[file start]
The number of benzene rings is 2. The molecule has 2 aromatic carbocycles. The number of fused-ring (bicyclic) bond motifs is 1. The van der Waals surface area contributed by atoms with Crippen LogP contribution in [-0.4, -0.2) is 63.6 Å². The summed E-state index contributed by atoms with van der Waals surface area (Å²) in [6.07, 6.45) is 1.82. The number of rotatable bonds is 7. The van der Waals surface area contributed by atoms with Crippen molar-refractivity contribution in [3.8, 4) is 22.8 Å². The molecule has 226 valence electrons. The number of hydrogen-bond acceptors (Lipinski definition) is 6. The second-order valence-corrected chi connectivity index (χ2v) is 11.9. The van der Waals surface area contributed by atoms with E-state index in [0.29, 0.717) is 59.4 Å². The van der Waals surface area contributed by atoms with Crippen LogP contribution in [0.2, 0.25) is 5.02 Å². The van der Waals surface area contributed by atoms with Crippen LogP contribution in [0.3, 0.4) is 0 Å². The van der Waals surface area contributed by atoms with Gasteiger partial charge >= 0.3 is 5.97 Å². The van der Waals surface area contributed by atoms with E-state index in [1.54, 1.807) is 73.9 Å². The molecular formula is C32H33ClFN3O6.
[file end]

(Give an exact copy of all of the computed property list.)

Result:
The number of benzene rings is 2. The molecule has 2 aromatic carbocycles. The number of fused-ring (bicyclic) bond motifs is 1. The van der Waals surface area contributed by atoms with Crippen LogP contribution in [-0.4, -0.2) is 63.6 Å². The summed E-state index contributed by atoms with van der Waals surface area (Å²) in [6.07, 6.45) is 1.82. The number of rotatable bonds is 7. The van der Waals surface area contributed by atoms with Crippen molar-refractivity contribution in [3.8, 4) is 22.8 Å². The molecule has 226 valence electrons. The number of hydrogen-bond acceptors (Lipinski definition) is 6. The second-order valence-corrected chi connectivity index (χ2v) is 11.9. The van der Waals surface area contributed by atoms with E-state index in [0.29, 0.717) is 59.4 Å². The van der Waals surface area contributed by atoms with Crippen LogP contribution in [0.2, 0.25) is 5.02 Å². The van der Waals surface area contributed by atoms with Crippen LogP contribution in [0.3, 0.4) is 0 Å². The van der Waals surface area contributed by atoms with Gasteiger partial charge >= 0.3 is 5.97 Å². The van der Waals surface area contributed by atoms with E-state index in [1.54, 1.807) is 73.9 Å². The molecular formula is C32H33ClFN3O6.